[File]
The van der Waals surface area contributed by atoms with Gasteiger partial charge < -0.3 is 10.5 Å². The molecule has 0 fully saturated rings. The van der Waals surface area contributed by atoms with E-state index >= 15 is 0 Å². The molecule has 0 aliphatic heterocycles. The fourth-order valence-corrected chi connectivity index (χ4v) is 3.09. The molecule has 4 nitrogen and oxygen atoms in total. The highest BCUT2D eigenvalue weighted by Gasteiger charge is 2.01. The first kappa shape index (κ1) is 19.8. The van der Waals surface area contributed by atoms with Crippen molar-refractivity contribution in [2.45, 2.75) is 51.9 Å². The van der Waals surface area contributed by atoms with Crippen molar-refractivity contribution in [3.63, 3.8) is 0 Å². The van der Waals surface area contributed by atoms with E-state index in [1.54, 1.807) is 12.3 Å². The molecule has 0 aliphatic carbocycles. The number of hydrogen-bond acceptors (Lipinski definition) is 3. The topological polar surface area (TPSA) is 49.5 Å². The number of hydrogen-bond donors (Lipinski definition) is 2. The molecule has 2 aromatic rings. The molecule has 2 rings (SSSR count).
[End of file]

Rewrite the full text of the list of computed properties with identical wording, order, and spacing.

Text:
The van der Waals surface area contributed by atoms with Gasteiger partial charge < -0.3 is 10.5 Å². The molecule has 0 fully saturated rings. The van der Waals surface area contributed by atoms with E-state index >= 15 is 0 Å². The molecule has 0 aliphatic heterocycles. The fourth-order valence-corrected chi connectivity index (χ4v) is 3.09. The molecule has 4 nitrogen and oxygen atoms in total. The highest BCUT2D eigenvalue weighted by Gasteiger charge is 2.01. The first kappa shape index (κ1) is 19.8. The van der Waals surface area contributed by atoms with Crippen molar-refractivity contribution in [2.45, 2.75) is 51.9 Å². The van der Waals surface area contributed by atoms with Crippen molar-refractivity contribution in [3.63, 3.8) is 0 Å². The van der Waals surface area contributed by atoms with E-state index in [1.54, 1.807) is 12.3 Å². The molecule has 0 aliphatic carbocycles. The number of hydrogen-bond acceptors (Lipinski definition) is 3. The topological polar surface area (TPSA) is 49.5 Å². The number of hydrogen-bond donors (Lipinski definition) is 2. The molecule has 2 aromatic rings. The molecule has 2 rings (SSSR count).